Screening for Hepatitis C Virus Infection in Adults: A Systematic Review to Update the 2004 U.S. Preventive Services Task Force Recommendation.
ABSTRACT BACKGROUND: Identification of hepatitis C virus (HCV)-infected persons through screening could lead to interventions that improve clinical outcomes. PURPOSE: To review evidence about potential benefits and harms of HCV screening in asymptomatic adults without known liver enzyme abnormalities. DATA SOURCES: English-language publications identified from MEDLINE (1947 to May 2012), the Cochrane Library Database, clinical trial registries, and reference lists. STUDY SELECTION: Randomized trials and cohort, case-control, and cross-sectional studies that assessed yield or clinical outcomes of screening; studies reporting harms from HCV screening; and large series reporting harms of diagnostic liver biopsies. DATA EXTRACTION: Multiple investigators abstracted and checked study details and quality by using predefined criteria. DATA SYNTHESIS: No study evaluated clinical outcomes associated with screening compared with no screening or of different risk- or prevalence-based strategies. Three cross-sectional studies in higher prevalence populations found screening strategies that targeted multiple risk factors were associated with sensitivities greater than 90% and numbers needed to screen to identify 1 case of HCV infection of less than 20. Data on direct harms of screening were sparse. A large study of percutaneous liver biopsies (n = 2740) in HCV-infected patients with compensated cirrhosis reported no deaths and a 1.1% rate of serious adverse events (primarily bleeding and severe pain). LIMITATIONS: Modeling studies were not examined. High or unreported proportions of potentially eligible patients in the observational studies were not included in calculations of screening yield because of unknown HCV status. CONCLUSIONS: Although screening tests can accurately identify adults with chronic HCV infection, targeted screening strategies based on the presence of risk factors misses some patients with HCV infection. Well-designed prospective studies are needed to better understand the effects of different HCV screening strategies on diagnostic yield and clinical outcomes. PRIMARY FUNDING SOURCE: Agency for Healthcare Research and Quality.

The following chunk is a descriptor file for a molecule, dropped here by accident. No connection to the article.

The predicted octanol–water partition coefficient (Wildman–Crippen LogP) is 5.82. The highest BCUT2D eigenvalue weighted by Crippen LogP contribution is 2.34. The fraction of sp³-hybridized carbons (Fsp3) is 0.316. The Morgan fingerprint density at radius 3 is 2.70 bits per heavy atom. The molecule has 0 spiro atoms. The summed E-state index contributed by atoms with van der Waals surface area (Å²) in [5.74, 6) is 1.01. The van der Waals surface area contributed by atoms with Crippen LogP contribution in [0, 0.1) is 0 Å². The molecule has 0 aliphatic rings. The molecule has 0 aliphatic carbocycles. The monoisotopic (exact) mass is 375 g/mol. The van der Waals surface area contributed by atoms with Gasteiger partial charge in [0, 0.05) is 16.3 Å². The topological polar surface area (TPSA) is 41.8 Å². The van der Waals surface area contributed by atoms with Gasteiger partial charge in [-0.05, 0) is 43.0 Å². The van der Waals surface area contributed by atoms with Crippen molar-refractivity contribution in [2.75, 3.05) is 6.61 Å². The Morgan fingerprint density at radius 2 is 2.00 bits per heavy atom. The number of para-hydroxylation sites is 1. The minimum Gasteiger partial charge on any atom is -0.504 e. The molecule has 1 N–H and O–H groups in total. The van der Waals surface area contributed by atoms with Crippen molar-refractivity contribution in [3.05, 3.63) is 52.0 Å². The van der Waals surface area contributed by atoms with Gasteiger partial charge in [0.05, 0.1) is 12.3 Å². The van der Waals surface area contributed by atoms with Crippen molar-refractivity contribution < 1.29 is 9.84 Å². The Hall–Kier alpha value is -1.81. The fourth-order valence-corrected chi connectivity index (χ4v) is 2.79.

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ABSTRACT: 17 of 172 included studies in a recent systematic review of blood tests for hepatic fibrosis or cirrhosis reported diagnostic accuracy results discordant from 2 x 2 tables, and 60 studies reported inadequate data to construct 2 x 2 tables. This study explores the yield of contacting authors of diagnostic accuracy studies and impact on the systematic review findings.09/2014; 3(1):107. DOI:10.1186/2046-4053-3-107